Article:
Yesterday saw the ECB raise rates by 25bps on their main refinancing operations (to 4.5%), marginal lending facility (to 4.75%) and the deposit facility (to 4%). This marked Frankfurt’s tenth consecutive rate hike and brings the main refinancing rate its highest level its highest level in 22 years while the deposit facility reached an all-time high. While the 25bps hike had not been fully priced in, the euro came under pressure given some dovish comments over inflation, discussed below.
Behind the decision, the ECB citied in their Monetary Policy Statement how “inflation continues to decline but is still expected to remain too high for too long”. Interestingly, these were the exact same words used to open their previous Monetary Policy Statement released on 27 July where the central bank similarly raised rates 25bps. Since then, eurozone headline inflation (annualised) remained unchanged between July and August at 5.5%, though core inflation (annualised) eased from 5.5% to 5.3% between the same period. While this was a welcome sight for policy makers, core inflation nonetheless remains 0.4 percentage points off the bloc’s all-time high.
Sticking with inflation projections, Frankfurt’s macroeconomic projections for the euro area see “average inflation at 5.6% in 2023, 3.2% in 2024 and 2.1% in 2025”. While this marks a marginal upward revision for 2023 and 2024 (given inflationary pressures from energy), it is nonetheless a downward revision for 2025, giving markets some hope that the central bank may taper rates sooner and faster than previously projected over the coming years.
Given that some commentators had seen poor German and French growth figures as a reason to hold rates, Frankfurt’s decision to raise rates again may put further pressure on the Eurozone’s powerhouses. As such, regarding growth, Lagarde’s press conference saw the governor of the ECB state that “the risks to economic growth are tilted to the downside”. Moreover, as monetary conditions continue to tighten and external demand slips, Lagarde continued in stating that the “economy likely to remain subdued in the coming months” as the European services sector comes under particular pressure. Markets now turn to Eurozone growth figures along with preliminary inflation data on 29 September.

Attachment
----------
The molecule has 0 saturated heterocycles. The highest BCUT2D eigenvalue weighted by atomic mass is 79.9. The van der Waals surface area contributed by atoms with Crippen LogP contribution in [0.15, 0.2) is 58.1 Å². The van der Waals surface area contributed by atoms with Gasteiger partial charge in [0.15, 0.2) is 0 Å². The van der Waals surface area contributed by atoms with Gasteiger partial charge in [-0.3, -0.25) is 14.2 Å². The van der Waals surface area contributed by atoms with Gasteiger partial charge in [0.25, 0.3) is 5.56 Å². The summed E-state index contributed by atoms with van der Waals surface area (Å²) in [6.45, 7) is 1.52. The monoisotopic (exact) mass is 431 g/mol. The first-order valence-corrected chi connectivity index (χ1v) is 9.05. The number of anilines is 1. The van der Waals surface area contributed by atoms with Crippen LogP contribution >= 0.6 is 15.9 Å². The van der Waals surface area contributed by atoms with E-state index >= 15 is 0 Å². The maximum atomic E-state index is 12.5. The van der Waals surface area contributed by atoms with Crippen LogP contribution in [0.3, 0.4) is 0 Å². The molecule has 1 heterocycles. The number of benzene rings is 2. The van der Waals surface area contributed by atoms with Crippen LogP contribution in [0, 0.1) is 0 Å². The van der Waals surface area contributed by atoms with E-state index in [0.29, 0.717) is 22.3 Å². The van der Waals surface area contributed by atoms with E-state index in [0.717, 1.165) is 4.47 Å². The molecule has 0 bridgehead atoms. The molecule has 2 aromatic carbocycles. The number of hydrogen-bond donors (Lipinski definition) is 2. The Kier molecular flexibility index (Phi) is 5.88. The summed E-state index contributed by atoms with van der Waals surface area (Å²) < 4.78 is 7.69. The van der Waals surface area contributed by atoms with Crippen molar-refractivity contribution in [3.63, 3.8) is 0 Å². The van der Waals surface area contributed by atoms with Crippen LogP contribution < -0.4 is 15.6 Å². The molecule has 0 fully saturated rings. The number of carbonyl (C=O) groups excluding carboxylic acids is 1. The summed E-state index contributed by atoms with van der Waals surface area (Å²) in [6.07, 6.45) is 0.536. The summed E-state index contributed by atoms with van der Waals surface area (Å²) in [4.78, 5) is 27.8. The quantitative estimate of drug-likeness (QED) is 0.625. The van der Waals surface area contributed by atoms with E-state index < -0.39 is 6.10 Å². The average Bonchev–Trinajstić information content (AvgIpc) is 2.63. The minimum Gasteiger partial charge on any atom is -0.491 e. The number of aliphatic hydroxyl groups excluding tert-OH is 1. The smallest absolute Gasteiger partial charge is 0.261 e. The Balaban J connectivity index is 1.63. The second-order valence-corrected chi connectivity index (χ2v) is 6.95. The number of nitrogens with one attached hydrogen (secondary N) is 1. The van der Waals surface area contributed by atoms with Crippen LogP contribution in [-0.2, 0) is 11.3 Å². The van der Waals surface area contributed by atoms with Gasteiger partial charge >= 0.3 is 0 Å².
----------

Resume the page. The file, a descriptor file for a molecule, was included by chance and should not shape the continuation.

Yesterday showed US retail sales climb from 0.5% to 0.6% on a monthly basis, far surpassing expectations of a 0.2% print and giving the latest indicator that much of the US economy is remaining resilient in light of monetary conditions being at their tightest levels since 2008. Increased spending was seen at clothing shops (which rose 0.9%), electronics (which rose 0.7%) and health & personal care (which rose 0.5%). Retail sales rising comes despite many US consumers’ savings accrued during covid being eroded. Indeed, as the Economist pointed out earlier last month “Research by Hamza Abdelrahman and Luiz Oliveira of the Federal Reserve Bank of San Francisco suggests that Americans have burned through more than 90% of the “excess savings” they amassed in 2020 and 2021. What little remains, the economists estimate, is likely to be gone by the end of September.” Indeed, over Covid monthly personal savings across the US rose sizeably to 30% (of income) from 9% the year before. Now, following tighter fiscal and monetary conditions, monthly personal savings have plummeted to just 4.3%. While the question of whether US households will get through their savings is still up for debate, some will question whether retail sales can continue to climb given the erosion of many household savings.
Yesterday, Downing Street seemingly refused to commit to whether HS2 will run into the North of England. This has driven up the already existing speculation that the Northern England leg could be axed as costs and delays continue to embarrass the government. Earlier this year a leaked document suggested that £2.3bn had already been spent on stage two between Birmingham and Manchester but £35bn could be saved by axing the phase all together. All eyes are now on how Downing Street will respond to the latest speculation as tracks continue to be laid.
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Travel Tuesday, motion supported by Hungarian parliament to allow Sweden to join Nato, Trump's legal bill continues to grow interest with US monetary conditions at their tightest level in 22 years, and today's data.
Macro Monday, report from the BCC on the impact on British businesses from Red Sea disruption, Ukraine president announces number of deaths since the Russian full-scale invasion, and data releases today.
Friday feeling, what's happened in the last two years of the Russia-Ukraine conflict, and more hawkish views from the Fed.
Thought for Thursday, House of Commons ceasefire vote decision, minutes released from Federal Reserve monetary policy meeting, geo-political update in Russia and Gaza, and looking at today's data.
Word of the week Wednesday, data indicates public sector net borrowing in surplus, this afternoons House of Commons vote for a ceasefire in Gaza, and release of FOMC policy me.eting minutes
Travel Tuesday, changes for China's property market, attacks on Red Sea Vessels cause further shipping disruption, EU defensive naval operation launched, and US propose a UN Security Council Resolution in the Middle East.
Macro Monday, update on Israel-Gaza conflict, town in Ukraine in full control of Russian forces, and pressure for creation of more public-private partnerships in the UK from insurers.
Friday Feeling, Labour take comfort in by-election results, potential for income tax cut plans to be dropped, president of European Commission speaks on European Union defence production.